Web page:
Conflict in Tajikistan began to escalate during the break-up of the Soviet Union. By 1992 this Central Asian republic was engulfed in civil war. After more than three years of peace talks, a power-sharing agreement was signed in June 1997, establishing a joint Commission for National Reconciliation to oversee its implementation. By 2000, the Tajikistani government and the United Nations had declared the peace process a success.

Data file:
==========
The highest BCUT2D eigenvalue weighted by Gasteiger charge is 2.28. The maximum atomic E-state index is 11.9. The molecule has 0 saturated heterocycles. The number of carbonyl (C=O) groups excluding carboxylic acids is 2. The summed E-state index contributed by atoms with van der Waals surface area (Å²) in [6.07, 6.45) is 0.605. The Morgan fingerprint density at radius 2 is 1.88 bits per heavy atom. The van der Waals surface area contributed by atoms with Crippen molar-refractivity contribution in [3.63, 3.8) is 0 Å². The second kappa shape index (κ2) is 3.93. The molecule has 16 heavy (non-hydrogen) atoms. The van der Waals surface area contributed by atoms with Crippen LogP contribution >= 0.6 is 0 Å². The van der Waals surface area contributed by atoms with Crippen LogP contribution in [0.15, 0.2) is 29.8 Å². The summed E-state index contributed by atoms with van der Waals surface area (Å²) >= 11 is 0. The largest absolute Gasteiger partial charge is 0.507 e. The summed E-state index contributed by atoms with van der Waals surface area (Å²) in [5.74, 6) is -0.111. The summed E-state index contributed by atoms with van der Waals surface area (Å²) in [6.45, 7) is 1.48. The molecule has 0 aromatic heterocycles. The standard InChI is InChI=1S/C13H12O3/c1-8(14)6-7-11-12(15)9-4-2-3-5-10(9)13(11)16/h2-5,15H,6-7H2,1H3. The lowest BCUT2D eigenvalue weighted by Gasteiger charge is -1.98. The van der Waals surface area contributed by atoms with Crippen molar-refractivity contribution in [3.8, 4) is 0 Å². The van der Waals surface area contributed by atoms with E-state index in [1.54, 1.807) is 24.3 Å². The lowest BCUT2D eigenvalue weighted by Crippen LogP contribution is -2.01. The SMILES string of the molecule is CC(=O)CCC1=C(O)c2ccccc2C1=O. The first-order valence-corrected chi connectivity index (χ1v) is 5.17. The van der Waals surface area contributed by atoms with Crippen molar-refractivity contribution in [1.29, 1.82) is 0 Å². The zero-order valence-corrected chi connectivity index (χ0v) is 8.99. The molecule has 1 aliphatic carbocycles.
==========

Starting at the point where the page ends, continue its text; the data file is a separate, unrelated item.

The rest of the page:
Introducing the Tajikistan issue of Accord, Catherine Barnes and Kamoludin Abdullaev highlight the aspects of the process covered in the publication, including how multiple primary and secondary parties were successfully coordinated in the peace process.
Olivier Roy considers the inter-regional dynamics of the Tajik civil war, noting how strong traditional networks of solidarity (or clans) interacted with the political and administrative structures of the Soviet Union.